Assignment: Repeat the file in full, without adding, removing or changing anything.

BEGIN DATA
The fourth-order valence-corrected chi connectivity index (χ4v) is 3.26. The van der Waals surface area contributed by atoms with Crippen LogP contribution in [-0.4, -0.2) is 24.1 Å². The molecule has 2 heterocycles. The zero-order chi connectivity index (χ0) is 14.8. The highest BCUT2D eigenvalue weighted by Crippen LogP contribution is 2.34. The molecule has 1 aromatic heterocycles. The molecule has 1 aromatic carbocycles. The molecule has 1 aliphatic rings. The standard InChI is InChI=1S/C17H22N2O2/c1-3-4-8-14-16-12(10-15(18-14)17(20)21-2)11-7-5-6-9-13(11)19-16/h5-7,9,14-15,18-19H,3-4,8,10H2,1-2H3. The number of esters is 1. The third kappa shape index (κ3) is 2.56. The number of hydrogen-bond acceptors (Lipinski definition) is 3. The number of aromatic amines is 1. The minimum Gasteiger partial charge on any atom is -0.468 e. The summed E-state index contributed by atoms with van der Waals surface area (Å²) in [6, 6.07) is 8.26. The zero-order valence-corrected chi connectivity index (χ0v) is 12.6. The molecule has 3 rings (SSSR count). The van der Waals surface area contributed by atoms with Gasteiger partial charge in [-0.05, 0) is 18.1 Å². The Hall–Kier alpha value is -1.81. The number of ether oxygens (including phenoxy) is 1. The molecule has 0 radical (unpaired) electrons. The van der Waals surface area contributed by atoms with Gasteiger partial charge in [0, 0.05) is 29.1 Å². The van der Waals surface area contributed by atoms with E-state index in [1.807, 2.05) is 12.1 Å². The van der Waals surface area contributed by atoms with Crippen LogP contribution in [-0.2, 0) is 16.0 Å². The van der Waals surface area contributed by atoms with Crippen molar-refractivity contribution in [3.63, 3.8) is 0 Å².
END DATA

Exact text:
The fourth-order valence-corrected chi connectivity index (χ4v) is 3.26. The van der Waals surface area contributed by atoms with Crippen LogP contribution in [-0.4, -0.2) is 24.1 Å². The molecule has 2 heterocycles. The zero-order chi connectivity index (χ0) is 14.8. The highest BCUT2D eigenvalue weighted by Crippen LogP contribution is 2.34. The molecule has 1 aromatic heterocycles. The molecule has 1 aromatic carbocycles. The molecule has 1 aliphatic rings. The standard InChI is InChI=1S/C17H22N2O2/c1-3-4-8-14-16-12(10-15(18-14)17(20)21-2)11-7-5-6-9-13(11)19-16/h5-7,9,14-15,18-19H,3-4,8,10H2,1-2H3. The number of esters is 1. The third kappa shape index (κ3) is 2.56. The number of hydrogen-bond acceptors (Lipinski definition) is 3. The number of aromatic amines is 1. The minimum Gasteiger partial charge on any atom is -0.468 e. The summed E-state index contributed by atoms with van der Waals surface area (Å²) in [6, 6.07) is 8.26. The zero-order valence-corrected chi connectivity index (χ0v) is 12.6. The molecule has 3 rings (SSSR count). The van der Waals surface area contributed by atoms with Gasteiger partial charge in [-0.05, 0) is 18.1 Å². The Hall–Kier alpha value is -1.81. The number of ether oxygens (including phenoxy) is 1. The molecule has 0 radical (unpaired) electrons. The van der Waals surface area contributed by atoms with Gasteiger partial charge in [0, 0.05) is 29.1 Å². The van der Waals surface area contributed by atoms with E-state index in [1.807, 2.05) is 12.1 Å². The van der Waals surface area contributed by atoms with Crippen LogP contribution in [-0.2, 0) is 16.0 Å². The van der Waals surface area contributed by atoms with Crippen molar-refractivity contribution in [3.63, 3.8) is 0 Å².